in the years ahead," a government source was quoted as telling a national daily.
The PSUs identified foo stake sale include Bharat Earth Movers, which is profitable, Certification Engineers International and others such as loss-making Scooters India.
NITI Aayog, the government think-tank that was tasked to frame disinvestment policy for the government, had recommended strategic sale in several PSUs that would result in bringing down the Centre's share in these entities to under 50 percent.
NITI Aayog has argued that this model will help optimize revenue, while focusing on strategic sectors such as oil or segments where the government wants to avoid a dominant role of the private sector. As a result, the move to shed stake in Container Corporation (Concor) where the government holds nearly 57 percent stake, through the "strategic sale" route was dropped. Concor controls nearly three-fourths of the market and is seen to be a vital link in the government's efforts to boost the logistics network. Similarly, Bhel is seen as another strategic company, although the government is not averse to selling stake in some of its arms.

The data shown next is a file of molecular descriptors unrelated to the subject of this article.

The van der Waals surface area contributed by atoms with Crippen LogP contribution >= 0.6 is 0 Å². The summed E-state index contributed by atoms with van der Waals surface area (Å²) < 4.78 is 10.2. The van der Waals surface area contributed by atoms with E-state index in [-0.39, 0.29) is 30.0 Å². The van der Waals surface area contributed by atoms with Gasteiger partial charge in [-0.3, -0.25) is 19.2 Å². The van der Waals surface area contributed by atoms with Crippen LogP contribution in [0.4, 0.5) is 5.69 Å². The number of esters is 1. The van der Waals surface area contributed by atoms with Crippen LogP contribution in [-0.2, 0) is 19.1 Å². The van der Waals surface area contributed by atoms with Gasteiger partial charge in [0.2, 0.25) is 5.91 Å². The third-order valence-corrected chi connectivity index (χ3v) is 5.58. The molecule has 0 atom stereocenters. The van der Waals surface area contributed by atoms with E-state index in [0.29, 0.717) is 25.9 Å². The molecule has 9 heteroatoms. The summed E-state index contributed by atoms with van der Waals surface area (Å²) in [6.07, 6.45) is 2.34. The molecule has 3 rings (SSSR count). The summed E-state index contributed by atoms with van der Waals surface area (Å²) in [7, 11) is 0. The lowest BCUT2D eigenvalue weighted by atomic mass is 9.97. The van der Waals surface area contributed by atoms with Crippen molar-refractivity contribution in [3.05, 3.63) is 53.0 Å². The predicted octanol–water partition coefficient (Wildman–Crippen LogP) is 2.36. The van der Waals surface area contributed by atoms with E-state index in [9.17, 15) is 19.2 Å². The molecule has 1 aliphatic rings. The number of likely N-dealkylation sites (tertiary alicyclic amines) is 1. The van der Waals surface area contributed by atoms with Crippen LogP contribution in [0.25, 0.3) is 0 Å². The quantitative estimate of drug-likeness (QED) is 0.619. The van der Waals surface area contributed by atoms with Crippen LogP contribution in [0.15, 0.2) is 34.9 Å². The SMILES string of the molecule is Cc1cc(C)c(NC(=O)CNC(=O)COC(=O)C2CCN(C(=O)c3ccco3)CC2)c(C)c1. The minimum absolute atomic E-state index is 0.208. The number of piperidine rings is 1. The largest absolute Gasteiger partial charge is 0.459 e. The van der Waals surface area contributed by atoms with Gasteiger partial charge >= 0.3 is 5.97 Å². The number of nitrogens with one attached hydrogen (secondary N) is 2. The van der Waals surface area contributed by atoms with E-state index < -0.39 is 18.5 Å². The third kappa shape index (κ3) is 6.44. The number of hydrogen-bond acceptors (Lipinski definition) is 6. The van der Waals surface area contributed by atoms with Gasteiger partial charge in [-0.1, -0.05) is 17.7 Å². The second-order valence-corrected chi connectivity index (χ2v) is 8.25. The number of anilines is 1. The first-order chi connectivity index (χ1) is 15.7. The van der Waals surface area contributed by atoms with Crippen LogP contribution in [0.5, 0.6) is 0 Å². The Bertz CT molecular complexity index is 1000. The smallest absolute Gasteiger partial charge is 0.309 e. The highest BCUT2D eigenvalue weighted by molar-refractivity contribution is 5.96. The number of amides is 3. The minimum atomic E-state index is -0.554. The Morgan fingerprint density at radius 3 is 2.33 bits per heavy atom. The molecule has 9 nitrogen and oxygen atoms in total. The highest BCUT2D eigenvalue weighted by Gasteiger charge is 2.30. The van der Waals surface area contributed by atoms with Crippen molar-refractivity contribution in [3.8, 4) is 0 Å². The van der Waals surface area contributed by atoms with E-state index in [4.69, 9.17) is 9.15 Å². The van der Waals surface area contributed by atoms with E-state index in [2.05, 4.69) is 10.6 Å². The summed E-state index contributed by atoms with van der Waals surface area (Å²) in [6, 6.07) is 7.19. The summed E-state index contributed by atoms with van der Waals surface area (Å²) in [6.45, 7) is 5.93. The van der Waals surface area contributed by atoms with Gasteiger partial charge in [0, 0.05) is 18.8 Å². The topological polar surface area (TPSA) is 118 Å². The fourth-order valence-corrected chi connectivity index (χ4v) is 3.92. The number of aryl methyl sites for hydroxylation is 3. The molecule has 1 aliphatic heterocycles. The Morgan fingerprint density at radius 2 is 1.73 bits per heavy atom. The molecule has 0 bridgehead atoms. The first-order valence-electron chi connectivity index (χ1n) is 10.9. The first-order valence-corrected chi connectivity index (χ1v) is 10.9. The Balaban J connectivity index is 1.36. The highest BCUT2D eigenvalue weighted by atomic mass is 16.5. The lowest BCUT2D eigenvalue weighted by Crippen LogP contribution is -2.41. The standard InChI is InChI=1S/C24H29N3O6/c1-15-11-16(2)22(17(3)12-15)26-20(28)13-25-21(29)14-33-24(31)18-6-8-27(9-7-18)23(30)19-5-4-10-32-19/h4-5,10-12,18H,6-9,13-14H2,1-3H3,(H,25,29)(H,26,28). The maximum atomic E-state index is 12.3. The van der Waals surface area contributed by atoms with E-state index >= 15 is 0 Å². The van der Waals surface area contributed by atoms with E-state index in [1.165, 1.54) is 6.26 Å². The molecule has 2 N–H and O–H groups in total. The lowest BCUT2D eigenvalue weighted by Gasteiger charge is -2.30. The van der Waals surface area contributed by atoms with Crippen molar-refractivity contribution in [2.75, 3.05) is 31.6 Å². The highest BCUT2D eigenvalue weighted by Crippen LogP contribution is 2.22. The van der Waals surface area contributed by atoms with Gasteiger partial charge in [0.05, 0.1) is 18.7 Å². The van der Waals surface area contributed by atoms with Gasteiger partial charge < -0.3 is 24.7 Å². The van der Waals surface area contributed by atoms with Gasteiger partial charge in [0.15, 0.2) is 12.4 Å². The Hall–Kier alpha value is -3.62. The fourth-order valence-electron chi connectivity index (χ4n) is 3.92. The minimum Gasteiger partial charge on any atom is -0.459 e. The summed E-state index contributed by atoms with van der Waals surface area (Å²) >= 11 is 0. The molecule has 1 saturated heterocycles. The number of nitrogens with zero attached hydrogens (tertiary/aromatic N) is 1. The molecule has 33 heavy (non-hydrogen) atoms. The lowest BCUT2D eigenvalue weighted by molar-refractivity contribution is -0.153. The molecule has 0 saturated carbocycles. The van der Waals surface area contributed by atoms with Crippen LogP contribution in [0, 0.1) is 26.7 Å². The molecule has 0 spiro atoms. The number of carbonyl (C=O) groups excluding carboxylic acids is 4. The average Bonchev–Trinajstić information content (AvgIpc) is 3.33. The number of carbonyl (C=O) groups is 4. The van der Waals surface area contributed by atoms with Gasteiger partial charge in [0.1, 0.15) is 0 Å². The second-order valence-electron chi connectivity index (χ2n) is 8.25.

The boost for disinvestment comes at a time when the government is looking to bolster its purse. Although it is comfortable at the moment, especially with flows from the Income Disclosure Scheme by end of the year, it may have to deal with a shortfall in revenue from spectrum auctions.
NDA government has decided to change the policy of disinvestment, which was confined to sale on stock exchanges during the UPA regime. It had recently cleared sale in loss-making Bharat Pumps & Compressors Ltd (BPCL). From a list of 74 loss-making companies identified by NITI Aayog, the government is looking to sell 22 companies, including BPCL, and is going to wind up several others.
In a related development, it was reported that employees of state-owned companies may set up trusts to pool resources and pick up stakes in these firms on the exchanges. This follows an informal missive from the government to public sector undertakings to form employee trusts and participate in the divestment drive. Recently, market regulator Securities and Exchange Board of India (Sebi) raised the limit for employees buying shares to Rs 5 lakh per individual from Rs 2 lakh
In the Union Budget for 2016-17, Finance Minister Arun Jaitley had said that the government aimed to raise Rs56,000 crore, which is 19 percent lower than the Rs69,500 crore the government had targeted in the last budget. Of this, Rs 36,000 crore is expected to come from minority stake sales and buybacks, while Rs 20,500 crore is likely to come from strategic sales in PSUs or their assets such as factories, warehouses and office buildings.